The US Food and Drug Administration (FDA) plans to soon hold a meeting to discuss the future of regulating medical products made using 3D printing techniques, it has announced.
The cost of 3D printers has come down considerably.
Electronic files which automate the printing process are shareable over the Internet, allowing anyone with the sufficient raw materials to build a part.
The technology behind 3D printing is becoming more advanced, allowing for the manufacture of increasingly durable parts.
While the technology has some alarming components—the manufacture of untraceable weapons, for example—it’s increasingly being looked at as the future source of medical product innovation, and in particular for medical devices like prosthetics.
Promise and Problems
But while 3D printing holds promise for patients, it poses immense challenges for regulators, who must assess how to—or whether to—regulate the burgeoning sector. In a recent FDA Voice blog posting, FDA regulators noted that 3D-printed medical devices have already been used in FDA-cleared clinical interventions, and that it expects more devices to emerge in the future.
Already, FDA’s Office of Science and Engineering laboratories are working to investigate how the technology will affect the future of device manufacturing, and CDRH’s Functional Performance and Device Use Laboratory is developing and adapting computer modeling methods to help determine how small design changes could affect the safety of a device. And at the Laboratory for Solid Mechanics, FDA said it is investigating the materials used in the printing process and how those might affect durability and strength of building materials.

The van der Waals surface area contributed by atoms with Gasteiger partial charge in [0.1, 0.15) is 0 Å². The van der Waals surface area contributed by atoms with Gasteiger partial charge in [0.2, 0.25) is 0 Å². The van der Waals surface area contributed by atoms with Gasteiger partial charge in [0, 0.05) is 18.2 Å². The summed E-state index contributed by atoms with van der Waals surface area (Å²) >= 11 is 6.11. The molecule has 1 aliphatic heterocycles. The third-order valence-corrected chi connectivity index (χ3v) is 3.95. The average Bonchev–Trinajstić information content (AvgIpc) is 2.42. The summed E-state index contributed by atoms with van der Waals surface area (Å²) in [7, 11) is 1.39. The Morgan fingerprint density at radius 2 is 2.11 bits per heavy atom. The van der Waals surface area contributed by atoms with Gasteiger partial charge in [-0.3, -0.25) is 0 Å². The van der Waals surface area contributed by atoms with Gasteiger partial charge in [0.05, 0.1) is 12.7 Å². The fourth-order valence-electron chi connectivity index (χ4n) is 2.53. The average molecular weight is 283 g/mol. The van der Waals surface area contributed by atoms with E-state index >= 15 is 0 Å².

If a 3D printer makes a medical device, will that device be considered adulterated since it was not manufactured under Quality System Regulation-compliant conditions? Would each device be required to be registered with FDA? And would FDA treat shared design files as unauthorized promotion if they failed to make proper note of the device’s benefits and risks? What happens if a device was never cleared or approved by FDA?
The difficulties for FDA are seemingly endless.